graph puzzleAssess your community association’s financial health, determine variances, and prepare for next year.

Regardless of when your HOA or community association ends its fiscal year, you’ll find it much easier to operate in the second half of the year if you have a good understanding of where you’ll end up. You can accomplish this by incorporating year-end financial projections into your monthly budget updates.

I’m the president of my HOA, and we started our year-end financial projection process in early August for our calendar year budget. This year-end review process allows us to look forward, whereas our monthly financial review primarily looks back. We can make adjustments now, before it’s too late in the year. We’re actually better off than we thought, and we may implement a couple of extra projects.

5-step year-end budget projection process

Here’s the easiest way I’ve found to create a year-end budget projection. Simply build an Excel spreadsheet with your revenue, expense, and reserve line items, and then add the following 5 columns to the right:

  1. Year-to-date amount. Hopefully, you or your management company has been updating your financial statements on a monthly basis, so you know what you’ve collected and spent so far this year. If not, take the time now to catch up.
  2. Annual budget. This is what you originally expected to raise or spend.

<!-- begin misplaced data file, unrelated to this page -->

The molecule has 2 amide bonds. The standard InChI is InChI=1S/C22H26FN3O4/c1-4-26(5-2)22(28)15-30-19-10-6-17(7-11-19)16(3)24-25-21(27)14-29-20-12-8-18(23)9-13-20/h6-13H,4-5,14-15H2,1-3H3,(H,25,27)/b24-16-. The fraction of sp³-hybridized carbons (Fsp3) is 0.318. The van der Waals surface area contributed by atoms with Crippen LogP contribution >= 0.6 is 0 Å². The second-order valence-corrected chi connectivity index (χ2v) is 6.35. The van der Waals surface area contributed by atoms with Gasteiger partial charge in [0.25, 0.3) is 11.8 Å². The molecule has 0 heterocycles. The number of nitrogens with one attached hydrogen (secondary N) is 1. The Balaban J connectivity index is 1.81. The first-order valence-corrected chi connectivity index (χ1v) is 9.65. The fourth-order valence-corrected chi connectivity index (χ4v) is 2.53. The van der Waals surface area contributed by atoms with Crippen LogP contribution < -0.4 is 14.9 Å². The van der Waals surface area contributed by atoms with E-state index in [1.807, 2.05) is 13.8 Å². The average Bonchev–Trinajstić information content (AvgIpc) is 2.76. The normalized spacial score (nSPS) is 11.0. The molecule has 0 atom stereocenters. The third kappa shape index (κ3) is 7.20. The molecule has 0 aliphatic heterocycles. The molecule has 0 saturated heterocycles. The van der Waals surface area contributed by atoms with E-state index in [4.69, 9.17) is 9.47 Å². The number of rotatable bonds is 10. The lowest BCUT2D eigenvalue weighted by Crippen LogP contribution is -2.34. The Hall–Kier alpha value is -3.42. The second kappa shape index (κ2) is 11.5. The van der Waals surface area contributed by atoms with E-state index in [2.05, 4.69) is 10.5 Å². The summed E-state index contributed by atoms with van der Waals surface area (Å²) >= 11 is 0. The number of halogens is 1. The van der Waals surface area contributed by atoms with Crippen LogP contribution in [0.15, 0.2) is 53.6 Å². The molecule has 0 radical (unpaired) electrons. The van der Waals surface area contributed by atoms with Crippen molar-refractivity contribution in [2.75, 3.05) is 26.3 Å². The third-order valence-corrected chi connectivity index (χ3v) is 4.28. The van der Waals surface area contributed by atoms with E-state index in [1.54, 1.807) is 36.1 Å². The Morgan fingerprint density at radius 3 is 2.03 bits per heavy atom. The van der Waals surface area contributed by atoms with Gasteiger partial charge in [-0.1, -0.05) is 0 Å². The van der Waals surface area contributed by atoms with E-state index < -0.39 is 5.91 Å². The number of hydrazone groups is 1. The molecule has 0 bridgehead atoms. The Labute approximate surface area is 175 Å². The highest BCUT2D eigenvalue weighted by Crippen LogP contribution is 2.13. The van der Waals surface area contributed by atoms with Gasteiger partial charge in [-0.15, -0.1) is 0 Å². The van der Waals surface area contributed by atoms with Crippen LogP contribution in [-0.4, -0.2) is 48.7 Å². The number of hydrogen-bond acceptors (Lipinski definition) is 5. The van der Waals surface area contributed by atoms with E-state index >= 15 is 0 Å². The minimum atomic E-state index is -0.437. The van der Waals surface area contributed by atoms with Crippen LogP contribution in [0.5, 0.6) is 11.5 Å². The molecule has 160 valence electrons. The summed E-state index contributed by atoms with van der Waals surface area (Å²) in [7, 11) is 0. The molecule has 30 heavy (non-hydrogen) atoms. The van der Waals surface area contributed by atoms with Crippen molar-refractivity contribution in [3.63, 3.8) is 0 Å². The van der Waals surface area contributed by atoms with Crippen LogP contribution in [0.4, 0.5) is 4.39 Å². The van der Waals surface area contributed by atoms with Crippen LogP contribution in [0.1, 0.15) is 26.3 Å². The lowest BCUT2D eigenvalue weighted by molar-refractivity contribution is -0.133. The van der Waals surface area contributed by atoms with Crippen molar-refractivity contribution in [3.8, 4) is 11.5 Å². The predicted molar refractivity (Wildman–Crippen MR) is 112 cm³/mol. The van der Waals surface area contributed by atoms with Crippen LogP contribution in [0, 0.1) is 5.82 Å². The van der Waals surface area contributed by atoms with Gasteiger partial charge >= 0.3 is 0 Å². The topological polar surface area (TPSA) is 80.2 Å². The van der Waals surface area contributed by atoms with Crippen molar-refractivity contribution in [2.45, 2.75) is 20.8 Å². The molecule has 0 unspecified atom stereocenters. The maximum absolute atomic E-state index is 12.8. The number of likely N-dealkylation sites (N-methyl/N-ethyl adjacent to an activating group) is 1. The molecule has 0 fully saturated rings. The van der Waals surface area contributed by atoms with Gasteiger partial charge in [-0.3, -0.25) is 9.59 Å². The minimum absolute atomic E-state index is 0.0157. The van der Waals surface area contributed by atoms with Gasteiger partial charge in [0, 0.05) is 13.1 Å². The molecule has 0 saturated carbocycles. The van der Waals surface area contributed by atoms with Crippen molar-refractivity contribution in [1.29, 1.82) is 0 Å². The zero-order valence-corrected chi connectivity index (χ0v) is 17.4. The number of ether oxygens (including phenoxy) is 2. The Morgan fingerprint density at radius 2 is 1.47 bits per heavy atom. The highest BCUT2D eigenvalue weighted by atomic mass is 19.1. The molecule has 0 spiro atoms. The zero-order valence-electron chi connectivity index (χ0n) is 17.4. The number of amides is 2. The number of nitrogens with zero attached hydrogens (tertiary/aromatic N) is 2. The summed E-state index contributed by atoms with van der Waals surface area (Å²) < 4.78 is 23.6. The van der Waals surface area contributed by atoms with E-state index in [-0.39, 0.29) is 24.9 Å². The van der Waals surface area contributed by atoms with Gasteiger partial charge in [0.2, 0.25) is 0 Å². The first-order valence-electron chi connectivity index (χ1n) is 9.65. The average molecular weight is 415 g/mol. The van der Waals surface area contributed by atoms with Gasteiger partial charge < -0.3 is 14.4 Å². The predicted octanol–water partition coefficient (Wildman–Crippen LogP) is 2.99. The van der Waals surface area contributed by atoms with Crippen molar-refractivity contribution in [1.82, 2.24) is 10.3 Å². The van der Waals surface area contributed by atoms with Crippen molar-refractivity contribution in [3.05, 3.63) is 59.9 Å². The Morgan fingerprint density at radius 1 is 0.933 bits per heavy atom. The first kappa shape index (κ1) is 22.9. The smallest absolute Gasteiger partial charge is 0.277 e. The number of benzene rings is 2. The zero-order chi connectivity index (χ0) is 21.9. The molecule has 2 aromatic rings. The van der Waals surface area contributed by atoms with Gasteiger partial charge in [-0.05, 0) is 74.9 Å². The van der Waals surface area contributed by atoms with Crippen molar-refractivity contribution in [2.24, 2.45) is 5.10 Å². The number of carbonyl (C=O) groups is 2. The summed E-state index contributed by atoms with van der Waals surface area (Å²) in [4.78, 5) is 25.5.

3. Year-end projection. Based on where you are today, project where you’ll be at the end of your fiscal year. Be realistic. Don’t focus on what you budgeted last year.
  4. Variance. Subtract #3 from #2 to determine whether you’ll be over (negative number) or under (positive number) budget.
  5. Notes. This is probably the most important field, because you’re documenting why there is a variance. This will make next year’s budgeting process much easier.

Once you’ve created your year-end projection document, update it every month along with your financial statements.

Why didn’t we ever fill the pool in 2013?

Here’s an example of why documenting variances can be important. Because of all the rain this summer, we haven’t had to add much water to our community pool, so that expense line is well under budget. Even though it seems like this rain will never end, we can’t assume that it will be as wet next year. Noting the reason for the variance will be very helpful when we start the budgeting process this year, but also provide a permanent reference for future budgets created by future Boards.

Don’t wait until year-end to assess your financial health

The annual budgeting process is hard enough as-is. Reviewing your HOA or community association’s budget and year-end projections, starting in your fiscal third quarter, will help you make smarter decisions as you close out this year and budget for next. You may need to cut back, or you might be able to fund an additional project or social event. Also, think about how much easier it will be to create next year’s budget when you’ve got a thorough understanding of what has happened this year.

Make sure you consider the upcoming transfers to your reserve account, as well as your cash flow needs through the final part of the year. If you have any questions, or would like an expert to review your current budget and projections, please give us a call.

Neal Bach, CPA